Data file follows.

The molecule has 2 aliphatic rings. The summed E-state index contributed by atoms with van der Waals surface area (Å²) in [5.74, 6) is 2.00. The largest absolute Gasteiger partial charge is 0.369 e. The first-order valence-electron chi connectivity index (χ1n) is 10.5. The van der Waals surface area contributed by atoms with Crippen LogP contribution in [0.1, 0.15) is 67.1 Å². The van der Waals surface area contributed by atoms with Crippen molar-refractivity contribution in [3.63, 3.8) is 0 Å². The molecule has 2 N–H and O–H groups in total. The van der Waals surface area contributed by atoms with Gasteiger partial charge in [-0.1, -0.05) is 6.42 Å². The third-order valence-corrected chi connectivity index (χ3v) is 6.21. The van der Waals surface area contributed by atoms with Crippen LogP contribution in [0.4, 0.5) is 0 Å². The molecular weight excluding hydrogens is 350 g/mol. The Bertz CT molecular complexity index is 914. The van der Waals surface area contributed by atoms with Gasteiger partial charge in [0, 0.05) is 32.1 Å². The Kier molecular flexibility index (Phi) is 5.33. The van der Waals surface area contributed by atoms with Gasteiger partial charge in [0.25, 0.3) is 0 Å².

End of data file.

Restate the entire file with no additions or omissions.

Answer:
The molecule has 2 aliphatic rings. The summed E-state index contributed by atoms with van der Waals surface area (Å²) in [5.74, 6) is 2.00. The largest absolute Gasteiger partial charge is 0.369 e. The first-order valence-electron chi connectivity index (χ1n) is 10.5. The van der Waals surface area contributed by atoms with Crippen LogP contribution in [0.1, 0.15) is 67.1 Å². The van der Waals surface area contributed by atoms with Crippen molar-refractivity contribution in [3.63, 3.8) is 0 Å². The molecule has 2 N–H and O–H groups in total. The van der Waals surface area contributed by atoms with Gasteiger partial charge in [-0.1, -0.05) is 6.42 Å². The third-order valence-corrected chi connectivity index (χ3v) is 6.21. The van der Waals surface area contributed by atoms with Crippen LogP contribution in [0.4, 0.5) is 0 Å². The molecular weight excluding hydrogens is 350 g/mol. The Bertz CT molecular complexity index is 914. The van der Waals surface area contributed by atoms with Gasteiger partial charge in [0, 0.05) is 32.1 Å². The Kier molecular flexibility index (Phi) is 5.33. The van der Waals surface area contributed by atoms with Gasteiger partial charge in [0.25, 0.3) is 0 Å².